Thursday, January 21, 2010
I'm Reading Citizens United
As a Massachusetts native I am pretty amazed that there was not much whining here over the election and many I work with (in liberal Cambridge no less) have been all smiles all week. Very strange, and then we get a possible real banking reform proposal today from the President? Will wonders never cease?
I'm wondering if you could address the larger issue of why corporations should have rights like people do?
That's my main concern.
I haven't read the decision, and am not a lawyer, but would appreciate your perspective.
Since NOT ONE PERSON IN THE COUNTRY IS PROPOSING SUCH A THING, I don't understand why you think it's a larger issue?
Assemblages of people can not have their right to free speech infringed because they are an assemblage. The reason for their assemblage is immaterial.
It is not really fair to make it law that a person with several millions can fund whatever speech he likes, while the law makes it illegal for his twenty neighbors to combine their efforts and convey their message.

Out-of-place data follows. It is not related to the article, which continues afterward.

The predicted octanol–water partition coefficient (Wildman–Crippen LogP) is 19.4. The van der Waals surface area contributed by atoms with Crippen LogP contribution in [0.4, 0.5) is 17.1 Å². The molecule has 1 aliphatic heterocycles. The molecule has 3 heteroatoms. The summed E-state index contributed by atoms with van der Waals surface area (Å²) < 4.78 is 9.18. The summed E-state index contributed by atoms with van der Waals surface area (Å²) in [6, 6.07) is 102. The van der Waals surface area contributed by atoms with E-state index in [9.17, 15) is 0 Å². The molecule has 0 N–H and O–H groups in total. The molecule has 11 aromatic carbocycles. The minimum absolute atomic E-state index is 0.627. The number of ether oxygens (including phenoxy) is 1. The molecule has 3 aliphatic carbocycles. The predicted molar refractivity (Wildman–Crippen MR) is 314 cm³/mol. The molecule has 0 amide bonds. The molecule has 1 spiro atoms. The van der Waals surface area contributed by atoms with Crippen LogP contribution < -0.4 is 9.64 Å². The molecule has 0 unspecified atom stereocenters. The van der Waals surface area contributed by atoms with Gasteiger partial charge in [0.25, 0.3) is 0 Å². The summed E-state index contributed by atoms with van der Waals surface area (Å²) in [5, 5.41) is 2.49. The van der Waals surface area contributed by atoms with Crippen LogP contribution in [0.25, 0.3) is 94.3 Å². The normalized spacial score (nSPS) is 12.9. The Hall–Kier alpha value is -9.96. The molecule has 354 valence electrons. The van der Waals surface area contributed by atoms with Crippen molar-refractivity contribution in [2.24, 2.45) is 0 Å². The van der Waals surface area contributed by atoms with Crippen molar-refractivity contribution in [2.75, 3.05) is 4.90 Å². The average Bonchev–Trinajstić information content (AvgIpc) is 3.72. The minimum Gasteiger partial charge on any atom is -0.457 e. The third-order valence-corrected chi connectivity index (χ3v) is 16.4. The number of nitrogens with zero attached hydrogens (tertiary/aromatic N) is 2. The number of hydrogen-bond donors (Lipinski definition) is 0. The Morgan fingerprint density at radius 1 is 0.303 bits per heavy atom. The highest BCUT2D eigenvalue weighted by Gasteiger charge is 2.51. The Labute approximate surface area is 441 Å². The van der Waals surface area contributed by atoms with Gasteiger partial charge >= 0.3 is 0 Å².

Also, the best thing about this ruling is that it will shift payments and funding of messages more to the open and away from direct payments to the candidate.
In my opinion, the reason why so many Critters are so averse to allowing people to compete for votes on the market is that it greatly cuts down on their ability to extract money from companies.
I think this helps radio revenue due to ,ore ads being run directly by companies in targeted effort. Radio is very effective and cheaper than TV.
Protectionism, for example.
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